NFL Reportedly Suspended Deshaun Watson 6 Games Over Multiple Sexual Misconduct Allegations

Cleveland Browns quarterback Deshaun Watson was suspended for six games Monday for violating the NFL’s personal conduct policy following sexual misconduct allegations made against him by two dozen women in Texas, they said. two people familiar with the decision.

The people spoke on condition of anonymity because the decision had not been made public. Watson, who played four seasons with Houston before being traded to Cleveland in March, recently settled 23 of 24 lawsuits filed by massage therapists alleging sexual harassment and assault during their dates in 2020 and 2021.

After learning the ruling was imminent, the NFL Players Association released a joint statement with Watson on Sunday night, saying they will not appeal disciplinary officer Sue L. Robinson’s ruling and urging the league to do the same.

“Every player, owner, business partner and interested party deserves to know that our process is legitimate and will not be clouded by the whims of the League office,” the union said in a statement.

If either party appealed, NFL commissioner Roger Goodell or his designee will make the decision, under the terms of the collective bargaining agreement. The union could then try to challenge that ruling in federal court.

While waiting for the ruling, Watson has been in training camp with the Browns. He continued to take the majority of the reps with the first-team offense, which will be given to backup Jacoby Brissett while he is sidelined.

The league had pushed for an indefinite suspension of at least a year and a $5 million fine for the 26-year-old Watson during a three-day hearing with Robinson in June. The NFL Players Association argued that Watson should not be punished at all because he was not convicted of any crime.

Two grand juries in Texas declined to indict Watson on criminal complaints filed by 10 of the women.

This was the first case for Robinson, a former US district judge who was appointed jointly by the NFL and the union to handle player misconduct, a position previously held by Goodell.

Watson, a three-time Pro Bowler with the Texans, has seen his playing career stalled by accusations that he acted inappropriately with women during massage therapy sessions he scheduled through social media. He was left out of the 2021 season.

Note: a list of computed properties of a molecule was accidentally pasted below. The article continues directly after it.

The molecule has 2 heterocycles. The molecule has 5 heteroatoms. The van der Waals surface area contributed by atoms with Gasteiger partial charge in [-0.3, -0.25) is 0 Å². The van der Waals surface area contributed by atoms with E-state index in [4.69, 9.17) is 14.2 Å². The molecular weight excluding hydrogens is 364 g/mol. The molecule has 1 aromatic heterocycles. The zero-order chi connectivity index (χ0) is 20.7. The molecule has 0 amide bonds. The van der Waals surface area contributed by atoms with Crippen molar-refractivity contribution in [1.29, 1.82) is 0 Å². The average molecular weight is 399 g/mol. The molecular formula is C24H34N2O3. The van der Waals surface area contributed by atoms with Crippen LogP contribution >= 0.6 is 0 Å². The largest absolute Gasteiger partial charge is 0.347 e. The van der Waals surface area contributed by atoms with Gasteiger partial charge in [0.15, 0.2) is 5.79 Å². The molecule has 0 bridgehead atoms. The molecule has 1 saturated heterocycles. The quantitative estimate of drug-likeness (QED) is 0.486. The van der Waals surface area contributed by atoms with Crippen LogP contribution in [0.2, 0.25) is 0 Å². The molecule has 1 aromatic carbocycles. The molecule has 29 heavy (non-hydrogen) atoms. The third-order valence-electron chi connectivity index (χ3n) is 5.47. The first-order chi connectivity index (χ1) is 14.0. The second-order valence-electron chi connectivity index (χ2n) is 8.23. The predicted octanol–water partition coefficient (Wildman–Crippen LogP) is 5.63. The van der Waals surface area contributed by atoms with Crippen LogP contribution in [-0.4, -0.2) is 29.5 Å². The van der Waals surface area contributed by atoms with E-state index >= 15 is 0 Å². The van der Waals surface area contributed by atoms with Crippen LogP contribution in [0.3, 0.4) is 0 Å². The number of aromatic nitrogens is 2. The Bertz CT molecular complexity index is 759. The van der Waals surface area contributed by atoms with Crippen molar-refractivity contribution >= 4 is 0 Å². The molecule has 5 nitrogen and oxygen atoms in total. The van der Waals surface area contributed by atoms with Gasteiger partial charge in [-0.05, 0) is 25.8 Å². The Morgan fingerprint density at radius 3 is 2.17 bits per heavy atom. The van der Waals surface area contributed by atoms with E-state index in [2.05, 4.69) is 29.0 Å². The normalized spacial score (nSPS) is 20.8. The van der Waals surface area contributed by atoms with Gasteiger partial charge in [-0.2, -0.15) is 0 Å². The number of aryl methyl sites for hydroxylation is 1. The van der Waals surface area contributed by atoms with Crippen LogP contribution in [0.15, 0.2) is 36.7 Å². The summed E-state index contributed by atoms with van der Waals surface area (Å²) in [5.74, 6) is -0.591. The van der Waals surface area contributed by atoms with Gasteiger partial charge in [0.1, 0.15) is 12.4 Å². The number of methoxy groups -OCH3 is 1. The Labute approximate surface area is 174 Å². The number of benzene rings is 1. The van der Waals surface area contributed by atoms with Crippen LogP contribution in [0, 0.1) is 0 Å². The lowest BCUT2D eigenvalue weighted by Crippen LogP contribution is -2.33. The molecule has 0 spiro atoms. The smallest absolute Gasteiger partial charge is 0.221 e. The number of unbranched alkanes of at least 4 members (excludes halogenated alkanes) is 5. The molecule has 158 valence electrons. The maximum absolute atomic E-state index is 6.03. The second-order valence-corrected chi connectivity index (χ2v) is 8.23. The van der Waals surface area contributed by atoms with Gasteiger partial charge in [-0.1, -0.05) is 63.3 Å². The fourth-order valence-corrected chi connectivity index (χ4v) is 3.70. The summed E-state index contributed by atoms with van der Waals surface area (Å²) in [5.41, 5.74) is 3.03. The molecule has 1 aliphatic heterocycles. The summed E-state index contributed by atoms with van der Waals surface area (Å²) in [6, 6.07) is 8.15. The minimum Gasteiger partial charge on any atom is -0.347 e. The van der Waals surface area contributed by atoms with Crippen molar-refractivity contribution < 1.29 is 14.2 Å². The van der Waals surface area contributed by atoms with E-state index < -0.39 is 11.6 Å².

In their lawsuits, the women accused Watson of exposing himself, touching them with his penis or kissing them against their will. A woman alleged that Watson forced her to perform oral sex.

Watson has denied any wrongdoing and insists any sexual activity with three of the women was consensual. She publicly insisted that her goal was to clear her name before reaching confidential financial settlements with 20 of the women on June 21.

Watson’s high-profile case has renewed scrutiny of the league’s handling of player misconduct, along with its support of women, and left the Browns wondering if they’ll ever find a franchise quarterback.

Since the trade, Watson has been on public display, with fans questioning whether the league had the authority to ban him from playing even though he had no criminal charges.

The league has been sensitive about its image and appropriately disciplined Watson after being criticized for his handling of previous sexual misconduct cases involving Baltimore running back Ray Rice, Pittsburgh quarterback Ben Roethlisberger and the Cleveland running back Kareem Hunt, among others.

For their part, the Browns were widely criticized for signing Watson. The team has been desperate to find a long-term answer at quarterback (they’ve had 32 starters in the league since 1999) and many questioned why the team would take on a player with so much background.

During his introductory news conference after he was traded to Cleveland, Watson was adamant about his innocence.

“I have never assaulted, disrespected or harassed any woman in my life,” he said on stage, where he was joined by Browns general manager Andrew Berry and coach Kevin Stefanski. “I was raised differently. That’s not my DNA. That is not my culture. That’s not me as a person.”

He repeated those comments three months later during the Browns’ minicamp, insisting his only goal was to clear his name. However, a week later he settled 20 of the civil lawsuits. The remaining lawsuits could still go to trial, but not until 2023 after both sides agreed to wait until after the next season.

On July 15, 30 women settled lawsuits against the Texans after claiming the team ignored and allowed Watson to harass and assault them during therapy sessions. The terms of the agreements were kept confidential.

Despite Watson’s legal entanglement, the Browns, along with several other teams, pursued Watson after the first grand jury declined to indict him.

Initially, Watson turned down the Browns. But Cleveland owners Dee and Jimmy Haslam lured him in with a five-year, $230 million fully guaranteed deal.

Watson had other offers, but he chose the Browns and waived his no-trade clause to join a team coming off a disappointing 8-9 season. Cleveland completed the deal on March 18 by agreeing to send Houston three first-round draft picks and six picks overall for Watson.

The Haslams said any concerns they had about his character or behavior were eased when they flew to Houston with Berry and Stefanski and spent time talking with Watson.

Watson, an All-American at Clemson, was drafted by the Texans with the No. 12 pick in 2017. He started six games as a rookie before throwing for 4,165 yards and 26 touchdowns as a sophomore.

Watson has become one of the elite QBs in the league, throwing for 4,823 yards and 33 TDs in 2020 despite playing on a Texans team that went just 4-12.

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